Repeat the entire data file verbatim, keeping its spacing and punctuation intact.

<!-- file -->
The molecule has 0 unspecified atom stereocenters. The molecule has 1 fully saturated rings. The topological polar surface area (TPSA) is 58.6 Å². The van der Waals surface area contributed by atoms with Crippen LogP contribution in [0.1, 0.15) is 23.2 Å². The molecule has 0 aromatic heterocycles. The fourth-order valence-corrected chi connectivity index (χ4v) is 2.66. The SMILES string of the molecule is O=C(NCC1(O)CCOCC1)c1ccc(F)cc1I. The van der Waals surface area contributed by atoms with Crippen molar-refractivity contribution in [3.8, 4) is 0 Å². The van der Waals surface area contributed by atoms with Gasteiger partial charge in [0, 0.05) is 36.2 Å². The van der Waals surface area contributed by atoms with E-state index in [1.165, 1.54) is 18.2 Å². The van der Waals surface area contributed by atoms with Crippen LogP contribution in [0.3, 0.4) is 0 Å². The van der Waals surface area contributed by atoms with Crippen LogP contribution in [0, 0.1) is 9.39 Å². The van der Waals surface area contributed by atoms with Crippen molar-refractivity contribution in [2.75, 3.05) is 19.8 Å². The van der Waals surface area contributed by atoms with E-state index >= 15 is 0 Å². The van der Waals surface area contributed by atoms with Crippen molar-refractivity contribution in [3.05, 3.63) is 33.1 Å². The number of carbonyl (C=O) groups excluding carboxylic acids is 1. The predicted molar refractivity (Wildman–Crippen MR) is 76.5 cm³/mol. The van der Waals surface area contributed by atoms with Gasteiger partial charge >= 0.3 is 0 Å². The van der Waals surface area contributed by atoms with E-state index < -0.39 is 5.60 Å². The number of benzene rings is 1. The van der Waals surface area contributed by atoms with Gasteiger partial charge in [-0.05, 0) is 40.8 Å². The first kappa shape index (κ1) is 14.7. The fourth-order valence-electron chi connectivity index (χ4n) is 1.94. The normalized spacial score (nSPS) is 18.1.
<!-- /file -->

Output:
The molecule has 0 unspecified atom stereocenters. The molecule has 1 fully saturated rings. The topological polar surface area (TPSA) is 58.6 Å². The van der Waals surface area contributed by atoms with Crippen LogP contribution in [0.1, 0.15) is 23.2 Å². The molecule has 0 aromatic heterocycles. The fourth-order valence-corrected chi connectivity index (χ4v) is 2.66. The SMILES string of the molecule is O=C(NCC1(O)CCOCC1)c1ccc(F)cc1I. The van der Waals surface area contributed by atoms with Crippen molar-refractivity contribution in [3.8, 4) is 0 Å². The van der Waals surface area contributed by atoms with Gasteiger partial charge in [0, 0.05) is 36.2 Å². The van der Waals surface area contributed by atoms with E-state index in [1.165, 1.54) is 18.2 Å². The van der Waals surface area contributed by atoms with Crippen LogP contribution in [0.3, 0.4) is 0 Å². The van der Waals surface area contributed by atoms with Crippen LogP contribution in [0, 0.1) is 9.39 Å². The van der Waals surface area contributed by atoms with Crippen molar-refractivity contribution in [2.75, 3.05) is 19.8 Å². The van der Waals surface area contributed by atoms with E-state index >= 15 is 0 Å². The van der Waals surface area contributed by atoms with Crippen molar-refractivity contribution in [3.05, 3.63) is 33.1 Å². The number of carbonyl (C=O) groups excluding carboxylic acids is 1. The predicted molar refractivity (Wildman–Crippen MR) is 76.5 cm³/mol. The van der Waals surface area contributed by atoms with Gasteiger partial charge >= 0.3 is 0 Å². The van der Waals surface area contributed by atoms with E-state index < -0.39 is 5.60 Å². The number of benzene rings is 1. The van der Waals surface area contributed by atoms with Gasteiger partial charge in [-0.05, 0) is 40.8 Å². The first kappa shape index (κ1) is 14.7. The fourth-order valence-electron chi connectivity index (χ4n) is 1.94. The normalized spacial score (nSPS) is 18.1.